New York Rejects Bittrex Exchange’s BitLicense Application


The New York Department of Financial Services rejected Seattle-based crypto exchange Bittrex’s application for a BitLicense Wednesday.

In a letter published by NYDFS, the NY regulator explains that a number of factors contributed to the rejection, the first such action in two years.

“Throughout Bittrex’s application process, the Department worked steadily with Bittrex to address continued deficiencies and to assist Bittrex in developing appropriate controls and compliance programs commensurate with the evolving nature of the sector,” wrote Daniel Sangeap, deputy superintendent and deputy counsel at NYDFS.

The regulator “issued several deficiency letters” since the exchange first submitted an application, addressing Bittrex’s anti-money laundering procedures, Office of Foreign Assets Control compliance and its coin listing process.

However, a number of concerns remained unaddressed, Sangeap wrote.

The letter goes into detail, saying that “Bittrex’s current policies and procedures are either non-existent or inadequate,” questioning the “level of authority and effectiveness of the Compliance Officer,” saying it may have an inadequate training program for employees and raising a number of other issues.

In a statement, Bittrex disputed the regulator’s findings and said it has already begun addressing many of these concerns.  (read the full statement below).

Sangeap’s letter pointed to Bittrex’s OFAC screening process, saying it may not be able to identify misspelled names, that its monitoring process is manual rather than automated and that the exchange’s “active customer file” indicated that Bittrex processed “several transactions involving customers from OFAC sanctioned countries.”

Customer due diligence was another highlighted issue.

Some of the accounts are identified by “clearly false names” such as “Elvis Presley,” “Donald Duck,” “Give me my money” and “abc-abc,” as well as “obscene terms and phrases” (no examples were provided).

In its statement, Bittrex said NYDFS’ sample came from 2017, but that the exchange has implemented more stringent customer identification processes since, going so far as to disable any accounts which do not meet its “enhanced verification standard.”

Further, its Iranian customers were reported to OFAC in January 2018, the exchange said.

Coin diligence

One section of the letter, titled “lack of adequate due diligence in launching tokens or products,” states that examiners from NYDFS were “unable to assess compliance” with the exchange’s own token review policy when looking at a random sample of 15 cryptocurrencies.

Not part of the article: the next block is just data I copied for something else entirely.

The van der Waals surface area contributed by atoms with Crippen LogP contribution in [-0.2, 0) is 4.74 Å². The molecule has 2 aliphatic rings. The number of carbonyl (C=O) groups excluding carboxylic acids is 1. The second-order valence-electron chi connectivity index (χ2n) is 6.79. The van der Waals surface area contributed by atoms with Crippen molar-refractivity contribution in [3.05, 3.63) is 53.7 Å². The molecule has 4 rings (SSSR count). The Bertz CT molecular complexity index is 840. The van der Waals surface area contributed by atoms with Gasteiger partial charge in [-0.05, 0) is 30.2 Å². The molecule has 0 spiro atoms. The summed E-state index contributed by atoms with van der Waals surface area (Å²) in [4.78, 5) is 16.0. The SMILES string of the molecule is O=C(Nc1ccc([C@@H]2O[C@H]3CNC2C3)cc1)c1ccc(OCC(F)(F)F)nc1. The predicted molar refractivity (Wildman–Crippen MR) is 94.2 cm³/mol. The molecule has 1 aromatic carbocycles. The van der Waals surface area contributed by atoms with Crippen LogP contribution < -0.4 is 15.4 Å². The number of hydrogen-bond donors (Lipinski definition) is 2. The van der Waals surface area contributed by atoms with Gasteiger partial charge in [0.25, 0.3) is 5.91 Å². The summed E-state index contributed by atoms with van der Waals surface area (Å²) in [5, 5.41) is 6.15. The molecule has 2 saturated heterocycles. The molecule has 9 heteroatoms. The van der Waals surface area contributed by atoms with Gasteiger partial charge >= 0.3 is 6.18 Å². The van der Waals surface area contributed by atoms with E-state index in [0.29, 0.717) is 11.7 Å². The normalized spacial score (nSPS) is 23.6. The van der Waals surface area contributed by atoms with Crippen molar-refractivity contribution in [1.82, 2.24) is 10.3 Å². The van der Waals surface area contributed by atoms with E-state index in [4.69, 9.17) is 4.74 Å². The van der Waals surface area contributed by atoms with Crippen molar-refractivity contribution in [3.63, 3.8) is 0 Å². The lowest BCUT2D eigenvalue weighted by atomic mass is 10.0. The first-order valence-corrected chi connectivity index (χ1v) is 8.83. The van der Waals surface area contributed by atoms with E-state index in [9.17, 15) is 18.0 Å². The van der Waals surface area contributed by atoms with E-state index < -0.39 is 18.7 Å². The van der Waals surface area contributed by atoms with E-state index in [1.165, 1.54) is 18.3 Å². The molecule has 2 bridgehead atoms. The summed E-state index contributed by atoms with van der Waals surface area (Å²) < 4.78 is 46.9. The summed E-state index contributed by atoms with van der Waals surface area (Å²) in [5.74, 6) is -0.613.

“This was due to the fact that partial files were provided to the examiners, and moreover, actual compliance in certain files could not be established,” Sangeap said. Some tokens were listed despite some applicants refusing to complete the necessary paperwork – “and in one case … there was no application on file at all.”

The exchange offers more than 200 cryptocurrencies to its customers, including through an OTC trading desk launched earlier this year.

In its statement Wednesday, Bittrex said NYDFS presented a supervisory agreement to the exchange which would have allowed it to offer only 10 cryptocurrencies.

“This would have prohibited Bittrex from listing coins that are offered to New York residents by other BitLicensees,” the statement said. “NYDFS reserved the right to order us to withdraw coins at any time. Additionally, DFS would be able to prohibit offering tokens to NY residents, even if other NY BitLicense holders were able to offer the tokens.”

These terms were unacceptable to Bittrex, the company said, and it refused to sign the agreement.

Bittrex has 14 days to confirm to NYDFS that the exchange has ceased conducting business in New York and create a plan to wind down any existing business with state residents.

The exchange will have 60 days in total to transfer any assets it custodies for New York residents and transfer any positions or transactions.

An NYDFS spokesperson told CoinDesk that there is no appeals process for the rejection, though Bittrex can reapply for a BitLicense.

Read Bittrex’s full statement:

Bittrex Statement by CoinDesk on Scribd

UPDATE (April 10, 18:15 UTC): This article has been updated with additional information, as well as a statement from Bittrex.

Image of Kiran Raj, Chief Strategy Officer at Bittrex, via CoinDesk archives

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